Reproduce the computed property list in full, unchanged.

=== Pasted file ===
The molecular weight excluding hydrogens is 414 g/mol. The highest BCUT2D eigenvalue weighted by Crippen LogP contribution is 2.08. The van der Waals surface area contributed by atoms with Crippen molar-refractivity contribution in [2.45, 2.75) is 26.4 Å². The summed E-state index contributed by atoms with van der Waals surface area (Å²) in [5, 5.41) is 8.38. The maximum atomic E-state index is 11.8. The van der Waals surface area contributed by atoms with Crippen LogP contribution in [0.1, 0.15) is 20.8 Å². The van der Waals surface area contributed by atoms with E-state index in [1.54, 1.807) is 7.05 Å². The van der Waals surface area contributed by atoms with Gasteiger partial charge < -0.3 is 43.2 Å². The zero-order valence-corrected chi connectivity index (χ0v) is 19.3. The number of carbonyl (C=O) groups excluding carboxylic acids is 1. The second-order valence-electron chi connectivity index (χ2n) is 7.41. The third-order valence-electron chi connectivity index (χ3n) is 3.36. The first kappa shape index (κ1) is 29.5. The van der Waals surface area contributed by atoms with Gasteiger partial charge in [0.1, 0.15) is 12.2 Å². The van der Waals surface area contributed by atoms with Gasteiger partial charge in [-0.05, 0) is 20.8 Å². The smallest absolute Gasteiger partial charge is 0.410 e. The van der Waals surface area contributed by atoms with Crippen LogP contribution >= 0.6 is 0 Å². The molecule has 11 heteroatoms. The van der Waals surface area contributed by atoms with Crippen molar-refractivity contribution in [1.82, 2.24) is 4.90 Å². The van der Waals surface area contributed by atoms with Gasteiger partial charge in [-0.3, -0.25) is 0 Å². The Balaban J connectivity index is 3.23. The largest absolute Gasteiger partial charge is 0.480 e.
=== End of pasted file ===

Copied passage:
The molecular weight excluding hydrogens is 414 g/mol. The highest BCUT2D eigenvalue weighted by Crippen LogP contribution is 2.08. The van der Waals surface area contributed by atoms with Crippen molar-refractivity contribution in [2.45, 2.75) is 26.4 Å². The summed E-state index contributed by atoms with van der Waals surface area (Å²) in [5, 5.41) is 8.38. The maximum atomic E-state index is 11.8. The van der Waals surface area contributed by atoms with Crippen LogP contribution in [0.1, 0.15) is 20.8 Å². The van der Waals surface area contributed by atoms with E-state index in [1.54, 1.807) is 7.05 Å². The van der Waals surface area contributed by atoms with Gasteiger partial charge < -0.3 is 43.2 Å². The zero-order valence-corrected chi connectivity index (χ0v) is 19.3. The number of carbonyl (C=O) groups excluding carboxylic acids is 1. The second-order valence-electron chi connectivity index (χ2n) is 7.41. The third-order valence-electron chi connectivity index (χ3n) is 3.36. The first kappa shape index (κ1) is 29.5. The van der Waals surface area contributed by atoms with Gasteiger partial charge in [0.1, 0.15) is 12.2 Å². The van der Waals surface area contributed by atoms with Gasteiger partial charge in [-0.05, 0) is 20.8 Å². The smallest absolute Gasteiger partial charge is 0.410 e. The van der Waals surface area contributed by atoms with Crippen LogP contribution >= 0.6 is 0 Å². The molecule has 11 heteroatoms. The van der Waals surface area contributed by atoms with Crippen molar-refractivity contribution in [1.82, 2.24) is 4.90 Å². The van der Waals surface area contributed by atoms with Gasteiger partial charge in [-0.3, -0.25) is 0 Å². The Balaban J connectivity index is 3.23. The largest absolute Gasteiger partial charge is 0.480 e.